By Hiroko Sato
GROTON -- After serving six years on the Board of Selectmen and 21 years on the Planning Board before that, Anna Eliot said public service is her way of life.
Fellow Incumbent Selectman Peter Cunningham also hopes to continue to share his experience and knowledge with residents by serving on the board for his seventh term.
In the meantime, Shane Grant, a construction-sales professional, believes being a political newcomer would help him represent the voice of residents. And Barry Pease, director of sales and marketing at a local musical-instrument company, hopes to use his business experience to help lead the town.
The four candidates for the Board of Selectmen come from different walks of life and motivations in seeking elected office. They all said last Thursday night, however, that working closely with the School Committee to help manage educational spending would be their top priority as a selectman.
"We've got to work together," Pease said, representing the sentiment of all the board candidates.
Candidates for the Board of Selectmen, the School Committee, the Groton Water Commission, the Groton Electric Light Commission and the Board of Library Trustees touted their views and skills on Thursday night as Groton Republican Town Committee and Groton Democratic Town Committee co-hosted the Candidates Night.
This year's town election features five contested races involving 14 candidates. Three of the four library-trustee candidates did not show up at the debate, however, with only Barbara Lamont of Peabody Street attending. Seeking one open seat on the Water Commission are incumbent Commissioner James Gmeiner and Selectman Joshua Degen of Martins Pond Road.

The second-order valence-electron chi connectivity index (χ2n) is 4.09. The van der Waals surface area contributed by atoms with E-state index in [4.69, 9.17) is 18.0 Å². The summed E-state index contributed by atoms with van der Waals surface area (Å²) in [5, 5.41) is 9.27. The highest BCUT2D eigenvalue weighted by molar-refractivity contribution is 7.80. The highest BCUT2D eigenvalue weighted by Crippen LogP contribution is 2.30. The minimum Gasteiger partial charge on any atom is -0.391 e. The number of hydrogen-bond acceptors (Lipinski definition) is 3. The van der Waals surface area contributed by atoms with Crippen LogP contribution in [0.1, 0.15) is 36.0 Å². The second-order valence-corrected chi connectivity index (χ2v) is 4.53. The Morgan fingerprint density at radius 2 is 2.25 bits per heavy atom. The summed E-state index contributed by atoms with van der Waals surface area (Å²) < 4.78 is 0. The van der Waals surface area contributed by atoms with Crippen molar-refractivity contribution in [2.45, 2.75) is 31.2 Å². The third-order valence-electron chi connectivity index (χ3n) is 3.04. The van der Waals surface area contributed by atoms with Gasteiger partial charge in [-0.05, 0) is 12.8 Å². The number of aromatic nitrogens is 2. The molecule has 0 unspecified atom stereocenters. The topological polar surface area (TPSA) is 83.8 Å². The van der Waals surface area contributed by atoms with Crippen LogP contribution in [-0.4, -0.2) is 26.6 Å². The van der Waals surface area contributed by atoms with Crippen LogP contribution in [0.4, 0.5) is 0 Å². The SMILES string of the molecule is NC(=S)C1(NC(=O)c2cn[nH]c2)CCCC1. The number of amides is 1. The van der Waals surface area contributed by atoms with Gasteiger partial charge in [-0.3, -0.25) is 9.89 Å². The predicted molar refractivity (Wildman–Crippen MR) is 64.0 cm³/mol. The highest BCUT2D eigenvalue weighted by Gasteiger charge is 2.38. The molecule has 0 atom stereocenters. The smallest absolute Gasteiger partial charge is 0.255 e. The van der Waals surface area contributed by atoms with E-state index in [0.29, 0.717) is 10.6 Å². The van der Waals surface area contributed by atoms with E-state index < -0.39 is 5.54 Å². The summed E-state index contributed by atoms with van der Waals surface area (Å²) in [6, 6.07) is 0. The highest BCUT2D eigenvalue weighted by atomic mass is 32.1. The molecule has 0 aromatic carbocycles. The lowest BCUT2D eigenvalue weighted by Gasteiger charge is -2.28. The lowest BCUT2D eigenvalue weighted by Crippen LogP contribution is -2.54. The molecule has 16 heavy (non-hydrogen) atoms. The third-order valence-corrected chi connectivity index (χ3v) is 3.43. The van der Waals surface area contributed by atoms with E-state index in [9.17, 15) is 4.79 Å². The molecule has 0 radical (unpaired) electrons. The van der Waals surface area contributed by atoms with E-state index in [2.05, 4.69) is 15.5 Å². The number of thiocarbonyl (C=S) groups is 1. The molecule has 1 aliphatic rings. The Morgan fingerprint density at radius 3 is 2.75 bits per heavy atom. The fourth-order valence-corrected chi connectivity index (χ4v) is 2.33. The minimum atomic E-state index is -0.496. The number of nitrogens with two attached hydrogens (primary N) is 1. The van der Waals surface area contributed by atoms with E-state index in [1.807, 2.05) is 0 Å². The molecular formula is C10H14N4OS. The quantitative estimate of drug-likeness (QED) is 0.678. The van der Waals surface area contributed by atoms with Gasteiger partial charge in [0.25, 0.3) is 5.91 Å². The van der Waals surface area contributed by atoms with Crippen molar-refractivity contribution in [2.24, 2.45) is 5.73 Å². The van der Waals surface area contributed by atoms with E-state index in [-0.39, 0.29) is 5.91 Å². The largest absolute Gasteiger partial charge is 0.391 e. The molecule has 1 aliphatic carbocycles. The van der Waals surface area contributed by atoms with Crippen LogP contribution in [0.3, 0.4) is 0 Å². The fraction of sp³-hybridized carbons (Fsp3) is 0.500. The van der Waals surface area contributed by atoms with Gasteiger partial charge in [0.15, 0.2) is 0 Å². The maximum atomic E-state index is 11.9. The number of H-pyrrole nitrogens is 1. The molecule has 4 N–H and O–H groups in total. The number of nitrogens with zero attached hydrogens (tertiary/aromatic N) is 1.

Gmeiner, of Longley Road, and other commissioners have rejected the proposal for chemical pond treatment to deal with weed infestation. Degen has claimed, however, that the commission has based the decision on faulty data and wants a study on the treatment conducted.
Olin Lathrop of Sunset Road and Bruce Easom of Martins Pond Road are seeking spots on the Light Commission.
Seeking one open seat on the School Committee are political newcomers Jeffrey Kubick of Boston Road and Brian LeBlanc of Integrity Way. Kubick, a company executive, said he hopes to apply his business knowledge to help the School District operate efficiently and set priorities for educational programs.
LeBlanc, a software engineer, said he feels passionate about education and local politics and said having the new superintendent coming aboard will be a great opportunity to review the operation and set goals.
Grant, of Main Street, said increasing Town Meeting attendance is his other priority while Cunningham of Smith Street said reviewing the town charter is also important.
Eliot of Longley Road stressed the importance of developing plans for unused municipal properties, such as the former Tarbell School building, while Pease of Island Pond Road said partnership among different boards and committees also need to be improved.